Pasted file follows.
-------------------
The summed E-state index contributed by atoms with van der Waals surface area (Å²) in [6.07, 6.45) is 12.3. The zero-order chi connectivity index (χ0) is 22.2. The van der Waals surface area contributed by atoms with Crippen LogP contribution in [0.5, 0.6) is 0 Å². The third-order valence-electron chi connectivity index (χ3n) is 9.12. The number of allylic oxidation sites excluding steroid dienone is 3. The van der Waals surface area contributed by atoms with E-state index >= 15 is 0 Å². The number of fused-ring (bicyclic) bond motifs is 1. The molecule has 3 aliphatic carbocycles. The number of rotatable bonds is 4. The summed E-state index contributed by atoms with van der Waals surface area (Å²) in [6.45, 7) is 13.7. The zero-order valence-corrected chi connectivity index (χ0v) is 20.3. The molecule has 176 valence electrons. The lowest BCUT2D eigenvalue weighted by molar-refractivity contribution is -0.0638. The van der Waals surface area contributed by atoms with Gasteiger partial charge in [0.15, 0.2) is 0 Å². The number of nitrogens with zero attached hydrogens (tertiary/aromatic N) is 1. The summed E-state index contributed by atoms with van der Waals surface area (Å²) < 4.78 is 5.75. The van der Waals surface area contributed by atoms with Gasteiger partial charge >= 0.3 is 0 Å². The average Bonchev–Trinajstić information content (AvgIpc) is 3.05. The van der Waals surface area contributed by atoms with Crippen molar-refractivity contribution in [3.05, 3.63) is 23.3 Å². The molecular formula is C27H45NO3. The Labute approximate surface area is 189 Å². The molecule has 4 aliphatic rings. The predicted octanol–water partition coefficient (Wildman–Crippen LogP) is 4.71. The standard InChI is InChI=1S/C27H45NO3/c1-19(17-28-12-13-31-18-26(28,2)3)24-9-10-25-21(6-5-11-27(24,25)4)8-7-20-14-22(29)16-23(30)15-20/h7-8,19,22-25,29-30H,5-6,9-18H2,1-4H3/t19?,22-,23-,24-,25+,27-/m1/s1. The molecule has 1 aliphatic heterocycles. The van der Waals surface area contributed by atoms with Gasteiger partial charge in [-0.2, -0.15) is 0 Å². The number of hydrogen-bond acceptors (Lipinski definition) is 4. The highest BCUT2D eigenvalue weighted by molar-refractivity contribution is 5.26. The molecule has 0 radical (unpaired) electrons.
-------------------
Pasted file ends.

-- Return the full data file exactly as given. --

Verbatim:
The summed E-state index contributed by atoms with van der Waals surface area (Å²) in [6.07, 6.45) is 12.3. The zero-order chi connectivity index (χ0) is 22.2. The van der Waals surface area contributed by atoms with Crippen LogP contribution in [0.5, 0.6) is 0 Å². The third-order valence-electron chi connectivity index (χ3n) is 9.12. The number of allylic oxidation sites excluding steroid dienone is 3. The van der Waals surface area contributed by atoms with E-state index >= 15 is 0 Å². The number of fused-ring (bicyclic) bond motifs is 1. The molecule has 3 aliphatic carbocycles. The number of rotatable bonds is 4. The summed E-state index contributed by atoms with van der Waals surface area (Å²) in [6.45, 7) is 13.7. The zero-order valence-corrected chi connectivity index (χ0v) is 20.3. The molecule has 176 valence electrons. The lowest BCUT2D eigenvalue weighted by molar-refractivity contribution is -0.0638. The van der Waals surface area contributed by atoms with Gasteiger partial charge in [0.15, 0.2) is 0 Å². The number of nitrogens with zero attached hydrogens (tertiary/aromatic N) is 1. The summed E-state index contributed by atoms with van der Waals surface area (Å²) < 4.78 is 5.75. The van der Waals surface area contributed by atoms with Gasteiger partial charge >= 0.3 is 0 Å². The average Bonchev–Trinajstić information content (AvgIpc) is 3.05. The van der Waals surface area contributed by atoms with Crippen molar-refractivity contribution in [3.05, 3.63) is 23.3 Å². The molecular formula is C27H45NO3. The Labute approximate surface area is 189 Å². The molecule has 4 aliphatic rings. The predicted octanol–water partition coefficient (Wildman–Crippen LogP) is 4.71. The standard InChI is InChI=1S/C27H45NO3/c1-19(17-28-12-13-31-18-26(28,2)3)24-9-10-25-21(6-5-11-27(24,25)4)8-7-20-14-22(29)16-23(30)15-20/h7-8,19,22-25,29-30H,5-6,9-18H2,1-4H3/t19?,22-,23-,24-,25+,27-/m1/s1. The molecule has 1 aliphatic heterocycles. The van der Waals surface area contributed by atoms with Gasteiger partial charge in [-0.2, -0.15) is 0 Å². The number of hydrogen-bond acceptors (Lipinski definition) is 4. The highest BCUT2D eigenvalue weighted by molar-refractivity contribution is 5.26. The molecule has 0 radical (unpaired) electrons.